If you decide to replace your heater core, the entire dash has to come out. This is probably an entire day/weekend job for the average Joe. A much better solution is to install a replacement heater core with removable inlet/outlet tubes. This can be done without removing the dash from the car. Here's a pic of this type of heater core...

    Name:  heater_core_tubes.jpg
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    You aren't going to find a heater core like this at AutoZone or Rockauto. If you're in North America, you may have to get this from an overseas supplier. HERE is one suggestion.
    Last edited by Top_Fuel; 11-20-2023 at 03:02 PM.

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        click to view fuel log View my fuel log 2015 Mirage ES 1.2 manual: 52.2 mpg (US) ... 22.2 km/L ... 4.5 L/100 km ... 62.6 mpg (Imp)


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    I'm sorry if my original post wasn't completely clear but I did just finish up replacing the core yesterday.

    I used the Thermotec core to avoid removing the dash, as I live in an apartment and can't do that level of work at my storage unit... It took me a few days. Those clips to hold the tubes on are beyond frustrating. I had to "install" the tubes off the car at different angles with my eyes closed for an hour or so to get the muscle memory down.

    I don't know if I was unlucky but my tubes did not fit well. There was some plastic pieces that protrude under, and on the firewall side of the heater box that wouldn't allow the tubes to sit flush.

    With the temps rapidly dropping and snow being an issue, I couldn't go coreless so I made a last ditch decision and cut the tubes in half on the long runs and slid them into 5/8th heater hose to get about 1/2" of space around of of the obstacles and the other tube was able to flex a little right there and go in. I absolutely do not like having fail points or doing backyard fixes on good cars but I simply ran out of time and patience. Also to add, even with the tubes cut, you cannot clear the steering rack. Rack joint keeps the core a couple degrees off from being able to go straight in.

    I had broke my hand working on a friends car a few weeks prior, so trying to do all of that under the dash with my dominant pinky/ring finger dangling also didn't help 😅😅😅

    I know heater core issues have plagued mirages. I hadn't seen or heard of anyone with a 17+ having the issue yet, and I thought i read there was some assumptions they may have corrected the problem. Id never touched my cooling system other than to add maybe a couple ounces of distilled water in FL. I planned to save the core and cut it open, but I was so tired I tossed it during clean up. Tried to recover it a few hours later dumpster had already been emptied (at 9pm apparently)

    Also, I am using red Prestone Heavy Duty Command NF. It meets all the same specs as Asian blue. I had 4 or 5 gallons I got free laying around. Might cause issues, but its an OAT, silicate/nitrite/borate free, has phosphorus, and is compatible with all males/models/coolant.

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  12. #7
    Senior Member Top_Fuel's Avatar
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    Quote Originally Posted by DimensionTheory View Post
    ...I used the Thermotec core
    ...tubes did not fit well
    ...some plastic pieces...wouldn't allow the tubes to sit flush
    ...made a last ditch decision and cut the tubes in half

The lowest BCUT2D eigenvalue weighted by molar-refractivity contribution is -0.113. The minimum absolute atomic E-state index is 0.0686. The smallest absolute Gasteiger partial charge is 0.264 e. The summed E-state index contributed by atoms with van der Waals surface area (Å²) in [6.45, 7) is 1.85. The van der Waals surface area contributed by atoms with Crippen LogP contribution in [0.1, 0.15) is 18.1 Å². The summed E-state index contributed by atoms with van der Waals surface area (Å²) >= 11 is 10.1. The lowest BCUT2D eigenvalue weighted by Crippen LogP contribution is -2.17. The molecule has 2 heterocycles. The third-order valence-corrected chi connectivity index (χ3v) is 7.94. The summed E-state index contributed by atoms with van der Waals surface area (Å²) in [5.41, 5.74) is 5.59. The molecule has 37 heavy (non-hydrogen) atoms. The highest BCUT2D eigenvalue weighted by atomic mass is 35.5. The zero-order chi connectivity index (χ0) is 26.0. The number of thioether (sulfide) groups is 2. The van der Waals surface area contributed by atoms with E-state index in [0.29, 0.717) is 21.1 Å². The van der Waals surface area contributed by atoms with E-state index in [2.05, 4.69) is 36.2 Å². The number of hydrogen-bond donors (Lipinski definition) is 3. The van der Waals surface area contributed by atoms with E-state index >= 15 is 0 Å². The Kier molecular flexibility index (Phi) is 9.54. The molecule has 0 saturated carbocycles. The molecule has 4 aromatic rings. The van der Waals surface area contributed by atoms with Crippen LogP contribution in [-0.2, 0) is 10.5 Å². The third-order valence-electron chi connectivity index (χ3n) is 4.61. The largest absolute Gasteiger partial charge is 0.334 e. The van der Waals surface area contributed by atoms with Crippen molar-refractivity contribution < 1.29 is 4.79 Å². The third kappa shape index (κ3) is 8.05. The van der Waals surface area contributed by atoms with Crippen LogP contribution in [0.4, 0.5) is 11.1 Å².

...slid them into 5/8th heater hose to get about 1/2" of space around the obstacles
    Thanks for the details on the Thermotec heater core install. Sounds like it might be more challenging to install one of these things than it appears.

    Just curious... Where did you buy the Thermotec heater core and was it model # D65003TT?


    Foama... If you are reading this, did you ever install the Thermotec heater core you purchased?


    There is another brand of replacement heater core (Nissens) with removable tubes. Maybe it uses a different design?!? I pulled this quote from a Foama post...

    The new core was branded Thermotec, type D65003TT.
    The Thermotec core starts around €50.- (US $50.-)
    A different and well reputed brand is Nissens.
    The Nissens core type 707183 costs around €123.- (US$123.-)

        __________________________________________

        click to view fuel log View my fuel log 2015 Mirage ES 1.2 manual: 52.2 mpg (US) ... 22.2 km/L ... 4.5 L/100 km ... 62.6 mpg (Imp)


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  14. #8
    Sounds like a nightmare job, DimensionTheory. Thanks for posting the details.

    I have nothing useful to add. I'm glad my 2014 is generating lots of cabin heat. I'm on my 3rd 2014, and haven't encountered any heater core probs in any of them... touch wood.

        __________________________________________

        click to view fuel log View my fuel log 2014 Mirage ES 1.2 manual: 63.2 mpg (US) ... 26.9 km/L ... 3.7 L/100 km ... 75.9 mpg (Imp)


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  16. #9
    The fleet Mirages have put on millions of miles(combined) over the last 9 years and no heater issues to report, though they never carry passengers.

        __________________________________________

        click to view fuel log View my fuel log 2014 Mirage SE wussie cvt edition. 1.2 automatic: 37.7 mpg (US) ... 16.0 km/L ... 6.2 L/100 km ... 45.3 mpg (Imp)


  17. #10
    I wonder if the Canuckistani Mirages have a secret sauce in the coolant to keep us alive in the winter. (Based on my questionable memory of no Canadian core gum-ups.)


        __________________________________________

        click to view fuel log View my fuel log 2014 Mirage ES 1.2 manual: 63.2 mpg (US) ... 26.9 km/L ... 3.7 L/100 km ... 75.9 mpg (Imp)